4 On 6's - Stephen Fellows
My main guitar is an ordinary Strat, there's nothing unique about it. I tend to break them, and Strats are fairly tough — they're easy to repair, too. I've had this one about a year. I don't make a habit of busting them up, but I mean an SG, say, you break the neck off and that's it. I guess the first person I took notice of playing the guitar was Jimi Hendrix, and he had a Strat so I thought I'd have one of those. I've since found it very versatile.
I really like its trebley, twangy sort of sound. Guitar isn't a particularly important part of our sound — as the singer as well I like not to have to do too much. It forces you to be more concise — and on, say "Total War" from the first LP, there's no guitar at all, because I couldn't sing it and play guitar at the same time. It can be limiting to play guitar on stage.
Guitar synth is something I'd like to try because it gets away from the guitar sound. But they're very expensive and we're skint at the moment. It would force you to think of new ways of incorporating textures — as far as I can make out you could play a chord and it would last forever.
Ultimately, though, I don't think instruments themselves are important. The thing about instruments like that is that they force you to play in different ways, and that is useful, to avoid falling into old habits.
As far as guitars go, I think the problem lies not so much with the manufacturers as with the people who are playing them. Guitars have so many connotations historically and musically, and I can never work out whether it's a good idea to have them.
Having a guitar built for me doesn't really appeal, because I think the guitar is only a tool and it's the way that you use it that's more important, or the idea that you have to use it. When I write I tend not to play the guitar, but I just "visualise" the tune and fit the guitar in afterwards. If it needs it, put it in.
I use a straight AC30 amp, but it bust during the last tour we did in Europe. We had a spare, which is an AC50, separate top and bottom, and I found that sounded much better for some reason. So I'm going to start using that: the AC30's very soft unless you have it at a certain volume — which would be too much for everyone else. But the AC50's very peculiar in that it seemed particularly full of those valve-type harmonics.
I don't really know the difference between valves and transistors, but there's this sort of ringing sound, and that was more evident at lower volumes. In the studio it varies a lot: I've used the AC30 mostly, but often, just to get a different sound, I use a keyboard amp, a Roland JC, or a Music Man, even a bass amp in some cases, or DI. We always mess about.
The best effect I've ever found is an MXR Dynacomp compressor, it's a wonderful thing. If you turn the sensitivity up and the output down you get a pedal-steel kind of sound, it really sings, and if you do the knobs the other way round you get this incredible feedback racket sound which is also pretty useful.
The other thing I use is a flanger — I don't really like flangers because for a start everyone uses them — but at a relatively low volume the sound of a guitar is pretty boring, so I tend to use it, not on much. It's a Boss.
I've got a fuzz box, I use one of Kevin's bass fuzz boxes as he's got about three fuzz boxes on the bass. Actually, his equipment is much more interesting than mine, he's got all these delays and things.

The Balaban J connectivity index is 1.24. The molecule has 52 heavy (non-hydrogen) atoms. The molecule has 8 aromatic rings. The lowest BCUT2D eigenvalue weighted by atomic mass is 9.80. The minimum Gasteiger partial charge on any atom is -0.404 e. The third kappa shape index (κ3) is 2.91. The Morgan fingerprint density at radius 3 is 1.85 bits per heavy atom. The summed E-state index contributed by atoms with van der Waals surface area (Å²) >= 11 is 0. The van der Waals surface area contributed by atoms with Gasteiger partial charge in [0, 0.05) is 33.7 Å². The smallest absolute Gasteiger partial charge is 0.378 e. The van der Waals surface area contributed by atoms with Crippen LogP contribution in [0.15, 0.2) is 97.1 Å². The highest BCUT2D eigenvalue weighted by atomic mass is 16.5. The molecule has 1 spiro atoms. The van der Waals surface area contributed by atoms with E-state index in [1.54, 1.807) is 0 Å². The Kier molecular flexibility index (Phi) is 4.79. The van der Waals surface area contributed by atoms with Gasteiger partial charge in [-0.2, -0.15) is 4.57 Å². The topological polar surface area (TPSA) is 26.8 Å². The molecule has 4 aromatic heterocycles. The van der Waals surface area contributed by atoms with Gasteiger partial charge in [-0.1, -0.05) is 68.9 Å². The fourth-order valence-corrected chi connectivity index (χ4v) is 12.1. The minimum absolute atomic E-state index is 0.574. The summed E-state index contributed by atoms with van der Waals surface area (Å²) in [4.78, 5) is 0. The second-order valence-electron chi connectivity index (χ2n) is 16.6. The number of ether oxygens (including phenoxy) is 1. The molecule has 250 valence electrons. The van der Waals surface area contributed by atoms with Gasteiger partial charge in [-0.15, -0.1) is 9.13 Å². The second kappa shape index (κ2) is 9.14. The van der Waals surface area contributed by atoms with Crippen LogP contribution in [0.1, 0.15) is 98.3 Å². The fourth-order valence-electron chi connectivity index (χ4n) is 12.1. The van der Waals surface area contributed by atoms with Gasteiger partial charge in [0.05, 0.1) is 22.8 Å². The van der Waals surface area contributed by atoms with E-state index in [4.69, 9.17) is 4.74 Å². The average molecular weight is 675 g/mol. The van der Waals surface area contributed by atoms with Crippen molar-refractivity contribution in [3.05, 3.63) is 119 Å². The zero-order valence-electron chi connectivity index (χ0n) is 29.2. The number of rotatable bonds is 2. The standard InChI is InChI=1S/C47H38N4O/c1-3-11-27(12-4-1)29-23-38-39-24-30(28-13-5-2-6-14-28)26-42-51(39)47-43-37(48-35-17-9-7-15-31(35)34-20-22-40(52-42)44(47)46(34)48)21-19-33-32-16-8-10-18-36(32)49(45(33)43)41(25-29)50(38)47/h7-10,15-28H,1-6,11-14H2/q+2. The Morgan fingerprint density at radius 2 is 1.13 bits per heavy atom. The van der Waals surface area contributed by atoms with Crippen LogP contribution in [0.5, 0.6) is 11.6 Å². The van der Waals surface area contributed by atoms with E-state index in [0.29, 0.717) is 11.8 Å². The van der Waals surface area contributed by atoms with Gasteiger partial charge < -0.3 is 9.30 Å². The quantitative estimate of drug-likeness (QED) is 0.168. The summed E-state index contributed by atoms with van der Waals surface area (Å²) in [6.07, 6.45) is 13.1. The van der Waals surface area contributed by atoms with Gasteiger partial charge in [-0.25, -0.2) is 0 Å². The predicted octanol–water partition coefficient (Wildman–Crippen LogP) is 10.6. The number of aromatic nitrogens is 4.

We've only really worked in the studio with Pete Wilson, in the old Polydor studio in Stratford Place. It's a fascinating place, but it's not like any other studio. I enjoy recording when it's quick — I don't know whose fault it is when it's slow. It could be ours, if we haven't worked things out properly.
The hardest part of all is explaining what you want, the language: "cleaner", "warmer", what do they mean? We've worked with Pete, our experience of other people is very limited. But we've mutually agreed that we've probably taken it as far as we can go. Ideally I'd like to do it ourselves with an engineer who is active rather than passive.
We did remix the last single, "After The Rain", with Rafe McKenna who is particularly good, he has an appreciation of overall sound, a "perspective". Pete was really pushed into being a producer — for a start, he hates pop music. I'm not saying he wasn't enthusiastic, he just... he likes classical music and jazz, which is fine, but the recording aspect of those kinds of music is less important.
I'm not happy with any of our records, to be honest. They all sound a bit funny to me. I think the best sounding is probably "After The Rain", but it wasn't properly recorded — there's talking in the background of the main vocal track, Mick talking about a Chinese takeaway. And we've had dogs barking and phones ringing — they're all kind of fascinating, but they shouldn't really be there!
I figure that everything you like influences you to some degree, and I've never been particularly aware of "guitarists", except Jimi Hendrix. This seems a terrible thing to say, but nobody else seems to have... he sort of re-wrote the whole thing. We don't seem to have got very far since then. It's a terrible historic thing to say, but it really does seem that way.
Adrian Belew is kind of similar — he does that double-stopping thing which is a very exciting sound until you see how it's done, and then it's quite easy. You hammer on with your right-hand after you've fretted a note with the left, setting up a rhythmic pattern. Nile Rodgers is effective with his textural kind of kinetic patterns.
I really like Richard Thompson, too, and Pere Ubu are a strong influence on the group. Everybody's instrument is, I think, the way into the "big picture", if you like. You get to the point where you realise it's purely incidental that you happen to play a particular instrument.
4 on 6's
Feature by Tony Bacon
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